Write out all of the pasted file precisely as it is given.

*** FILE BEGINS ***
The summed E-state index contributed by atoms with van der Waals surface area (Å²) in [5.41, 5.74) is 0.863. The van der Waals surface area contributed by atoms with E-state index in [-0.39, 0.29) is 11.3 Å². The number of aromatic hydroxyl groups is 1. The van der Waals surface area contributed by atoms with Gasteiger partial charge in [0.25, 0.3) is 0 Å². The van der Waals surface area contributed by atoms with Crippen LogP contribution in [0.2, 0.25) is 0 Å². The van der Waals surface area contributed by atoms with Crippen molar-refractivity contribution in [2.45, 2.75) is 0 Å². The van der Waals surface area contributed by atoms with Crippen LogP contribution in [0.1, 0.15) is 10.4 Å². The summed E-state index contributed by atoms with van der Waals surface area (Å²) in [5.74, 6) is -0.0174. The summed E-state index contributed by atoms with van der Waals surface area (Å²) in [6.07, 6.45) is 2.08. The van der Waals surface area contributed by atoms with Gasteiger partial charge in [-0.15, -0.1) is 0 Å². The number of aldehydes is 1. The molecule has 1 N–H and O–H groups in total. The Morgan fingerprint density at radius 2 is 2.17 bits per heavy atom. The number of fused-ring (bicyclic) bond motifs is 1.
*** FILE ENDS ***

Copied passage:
The summed E-state index contributed by atoms with van der Waals surface area (Å²) in [5.41, 5.74) is 0.863. The van der Waals surface area contributed by atoms with E-state index in [-0.39, 0.29) is 11.3 Å². The number of aromatic hydroxyl groups is 1. The van der Waals surface area contributed by atoms with Gasteiger partial charge in [0.25, 0.3) is 0 Å². The van der Waals surface area contributed by atoms with Crippen LogP contribution in [0.2, 0.25) is 0 Å². The van der Waals surface area contributed by atoms with Crippen molar-refractivity contribution in [2.45, 2.75) is 0 Å². The van der Waals surface area contributed by atoms with Crippen LogP contribution in [0.1, 0.15) is 10.4 Å². The summed E-state index contributed by atoms with van der Waals surface area (Å²) in [5.74, 6) is -0.0174. The summed E-state index contributed by atoms with van der Waals surface area (Å²) in [6.07, 6.45) is 2.08. The van der Waals surface area contributed by atoms with Gasteiger partial charge in [-0.15, -0.1) is 0 Å². The number of aldehydes is 1. The molecule has 1 N–H and O–H groups in total. The Morgan fingerprint density at radius 2 is 2.17 bits per heavy atom. The number of fused-ring (bicyclic) bond motifs is 1.